The Economic Case for Universal Pharmacare

AUTHORS: Marc-André Gagnon with the assistance of Guillaume Hébert
The authors argue that current drug insurance plans are economically inefficient, which they illustrate by comparing Canada to other OECD (Organisation for Economic Co-operation and Development) countries. The authors state that Canadians spend more per capita on drugs than anywhere else and that our public plans lack in coverage and do not cover a large part of the Canadian population.  They believe that Canadians are not getting enough in return for the money given to the biopharmaceutical industry.  The authors argue that if Canada were to adopt a universal pharmacare program with first-dollar coverage it would lead to $3 billion in savings if all other biopharmaceutical policies remained the same.  If, instead, those policies were to be changed to be closer to the OECD countries, Canadians would save around $4.5 billion. They conclude that a national pharmacare program will need to strike a balance between federal and provincial jurisdictions as health policies are in the provincial jurisdiction.

Universal Pharmacare & oral health care for adults and seniors living with low income

AUTHOR: Registered Nurses’ Association of Ontario
The Nurses’ Association believes that universal pharmacare and oral health care are universal human rights; these are currently not guaranteed as human rights in Canada.  In their view, the lack of universal pharmacare leads to low-income Canadians having to pay out of pocket or go without medication or simply having to sacrifice basic necessities to pay for prescription drugs.  RNAO would like to see oral health included in a universal pharmacare coverage.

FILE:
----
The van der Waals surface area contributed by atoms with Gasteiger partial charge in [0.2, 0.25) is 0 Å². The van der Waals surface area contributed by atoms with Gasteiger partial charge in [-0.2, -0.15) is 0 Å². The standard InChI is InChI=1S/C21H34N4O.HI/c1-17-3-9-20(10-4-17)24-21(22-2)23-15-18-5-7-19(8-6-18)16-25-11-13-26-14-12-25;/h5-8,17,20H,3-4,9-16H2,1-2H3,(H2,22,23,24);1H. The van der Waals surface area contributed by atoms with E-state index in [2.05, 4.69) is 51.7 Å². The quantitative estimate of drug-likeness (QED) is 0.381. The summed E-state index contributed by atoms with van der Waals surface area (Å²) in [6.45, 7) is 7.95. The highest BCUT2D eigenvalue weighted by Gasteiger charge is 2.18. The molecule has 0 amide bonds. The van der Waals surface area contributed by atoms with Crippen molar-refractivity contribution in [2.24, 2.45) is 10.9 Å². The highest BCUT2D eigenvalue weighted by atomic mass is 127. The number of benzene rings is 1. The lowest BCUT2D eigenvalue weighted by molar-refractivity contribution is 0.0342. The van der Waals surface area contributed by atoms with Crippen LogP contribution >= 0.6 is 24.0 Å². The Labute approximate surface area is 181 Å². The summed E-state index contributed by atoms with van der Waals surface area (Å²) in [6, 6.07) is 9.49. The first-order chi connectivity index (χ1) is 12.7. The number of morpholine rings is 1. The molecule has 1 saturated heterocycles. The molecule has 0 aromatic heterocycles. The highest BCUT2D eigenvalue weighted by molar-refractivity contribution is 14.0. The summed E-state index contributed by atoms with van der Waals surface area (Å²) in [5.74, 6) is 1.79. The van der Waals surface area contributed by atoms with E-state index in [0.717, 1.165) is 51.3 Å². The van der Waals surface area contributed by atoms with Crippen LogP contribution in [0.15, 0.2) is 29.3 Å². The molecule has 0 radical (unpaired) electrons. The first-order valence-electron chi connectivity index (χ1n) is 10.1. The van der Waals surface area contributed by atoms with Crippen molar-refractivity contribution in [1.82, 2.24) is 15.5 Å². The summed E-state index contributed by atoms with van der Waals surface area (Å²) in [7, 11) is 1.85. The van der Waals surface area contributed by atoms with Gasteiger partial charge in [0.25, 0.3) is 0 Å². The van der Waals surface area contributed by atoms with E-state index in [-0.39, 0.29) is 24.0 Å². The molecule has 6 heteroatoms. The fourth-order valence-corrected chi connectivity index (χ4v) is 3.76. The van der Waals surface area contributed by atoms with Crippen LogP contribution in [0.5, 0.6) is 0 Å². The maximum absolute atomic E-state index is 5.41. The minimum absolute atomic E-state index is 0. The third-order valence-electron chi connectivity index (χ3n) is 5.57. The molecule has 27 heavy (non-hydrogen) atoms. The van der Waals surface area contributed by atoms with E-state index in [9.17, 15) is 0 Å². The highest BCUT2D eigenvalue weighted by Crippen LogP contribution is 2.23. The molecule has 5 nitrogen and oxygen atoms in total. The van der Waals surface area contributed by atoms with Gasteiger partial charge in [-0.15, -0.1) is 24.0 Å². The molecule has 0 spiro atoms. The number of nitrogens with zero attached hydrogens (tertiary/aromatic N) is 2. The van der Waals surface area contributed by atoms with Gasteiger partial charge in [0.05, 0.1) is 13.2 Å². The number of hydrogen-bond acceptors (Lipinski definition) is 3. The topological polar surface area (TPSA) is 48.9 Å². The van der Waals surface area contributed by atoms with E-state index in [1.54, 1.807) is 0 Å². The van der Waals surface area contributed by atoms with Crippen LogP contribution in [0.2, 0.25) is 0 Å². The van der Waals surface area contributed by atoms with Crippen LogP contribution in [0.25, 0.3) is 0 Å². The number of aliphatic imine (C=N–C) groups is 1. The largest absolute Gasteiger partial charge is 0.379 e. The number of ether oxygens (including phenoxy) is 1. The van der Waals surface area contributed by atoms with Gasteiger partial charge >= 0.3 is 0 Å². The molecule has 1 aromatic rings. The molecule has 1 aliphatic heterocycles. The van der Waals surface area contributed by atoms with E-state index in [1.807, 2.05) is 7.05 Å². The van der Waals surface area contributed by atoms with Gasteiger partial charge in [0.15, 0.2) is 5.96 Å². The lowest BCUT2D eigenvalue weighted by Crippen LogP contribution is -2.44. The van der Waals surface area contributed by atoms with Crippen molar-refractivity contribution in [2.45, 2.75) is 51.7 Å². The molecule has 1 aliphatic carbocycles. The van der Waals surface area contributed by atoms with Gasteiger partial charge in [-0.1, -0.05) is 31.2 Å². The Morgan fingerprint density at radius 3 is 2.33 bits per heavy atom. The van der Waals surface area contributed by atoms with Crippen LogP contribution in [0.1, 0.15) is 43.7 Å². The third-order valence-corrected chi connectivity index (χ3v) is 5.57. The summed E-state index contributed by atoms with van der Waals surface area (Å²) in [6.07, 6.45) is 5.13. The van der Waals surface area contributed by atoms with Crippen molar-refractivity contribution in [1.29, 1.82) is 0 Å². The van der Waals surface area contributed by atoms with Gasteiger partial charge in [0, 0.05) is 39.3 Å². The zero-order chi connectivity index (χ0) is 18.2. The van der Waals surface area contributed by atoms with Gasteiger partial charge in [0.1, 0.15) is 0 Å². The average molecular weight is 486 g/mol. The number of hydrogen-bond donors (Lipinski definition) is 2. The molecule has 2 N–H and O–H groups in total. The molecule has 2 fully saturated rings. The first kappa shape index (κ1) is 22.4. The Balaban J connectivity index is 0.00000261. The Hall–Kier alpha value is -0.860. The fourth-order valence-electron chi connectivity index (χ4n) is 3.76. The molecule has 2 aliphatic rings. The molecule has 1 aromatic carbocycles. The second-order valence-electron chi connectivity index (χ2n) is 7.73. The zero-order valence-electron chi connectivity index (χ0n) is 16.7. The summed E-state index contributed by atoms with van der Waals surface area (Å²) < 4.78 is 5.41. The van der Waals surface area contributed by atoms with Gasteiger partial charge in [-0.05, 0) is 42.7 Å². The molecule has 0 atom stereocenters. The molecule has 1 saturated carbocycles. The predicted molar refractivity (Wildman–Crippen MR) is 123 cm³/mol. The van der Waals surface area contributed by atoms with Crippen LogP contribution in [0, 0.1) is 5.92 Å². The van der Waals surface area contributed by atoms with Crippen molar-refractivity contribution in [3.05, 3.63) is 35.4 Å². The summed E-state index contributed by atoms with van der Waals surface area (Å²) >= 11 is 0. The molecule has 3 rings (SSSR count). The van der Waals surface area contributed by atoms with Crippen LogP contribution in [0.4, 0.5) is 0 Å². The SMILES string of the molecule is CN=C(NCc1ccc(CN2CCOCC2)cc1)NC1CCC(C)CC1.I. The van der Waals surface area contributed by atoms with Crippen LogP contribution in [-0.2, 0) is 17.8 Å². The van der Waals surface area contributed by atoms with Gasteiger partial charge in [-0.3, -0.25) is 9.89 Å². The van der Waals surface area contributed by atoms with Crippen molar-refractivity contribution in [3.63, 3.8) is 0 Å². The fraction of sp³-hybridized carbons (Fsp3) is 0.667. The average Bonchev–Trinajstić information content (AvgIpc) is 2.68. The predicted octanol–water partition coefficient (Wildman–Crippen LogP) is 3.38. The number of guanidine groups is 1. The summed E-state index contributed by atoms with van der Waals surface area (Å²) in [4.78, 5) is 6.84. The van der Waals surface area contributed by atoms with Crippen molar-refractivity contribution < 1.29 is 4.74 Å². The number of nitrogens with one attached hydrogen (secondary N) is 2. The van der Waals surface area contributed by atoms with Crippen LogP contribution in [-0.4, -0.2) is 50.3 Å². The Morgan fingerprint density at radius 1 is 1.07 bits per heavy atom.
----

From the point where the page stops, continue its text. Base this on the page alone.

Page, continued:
National Pharmaceuticals Strategy

AUTHOR: Federal/provincial/territorial ministerial task force
This is the national pharmaceutical strategy progress report from 2006.  Pharmaceutical management can be summarized in themes: access, safety, effectiveness and appropriate use, and system sustainability.  Access to pharmaceuticals is highly dependent on where people live.  Provinces have to make choices to decide what is covered or not by public coverage.  Pre-market testing is not accurate enough and decision makers need access to more unbiased and accurate information.  Public funds need to be spent efficiently, as this would encourage competition and reduce prices for Canadians.

The Future of Drug Coverage in Canada

AUTHORS:  Steven G. Morgan, Danielle Martin, Marc-André Gagnon, Barbara Mintzes, Jamie R. Daw, Joel Lexchin.
Canada has a medicare system, but it does not cover prescribed medicine outside of hospitals.  Current coverage is a mix of public and private coverage, meaning that Canadians across the country have different access to basic prescribed drugs.  Many Canadians do not have any medical insurance, leaving them uninsured and forcing them to pay out of pocket.  The report encompasses 4 key pillars to an effective pharmacare plan in Canada: access, fairness, safety, and value for money, based on the following principles

All Canadians should have equitable access to medically necessary prescription drugs.

No individual or group should be financially disadvantaged by their health needs.

Prescription drugs should only be funded, prescribed and used in accordance with the best available evidence concerning risks and benefits.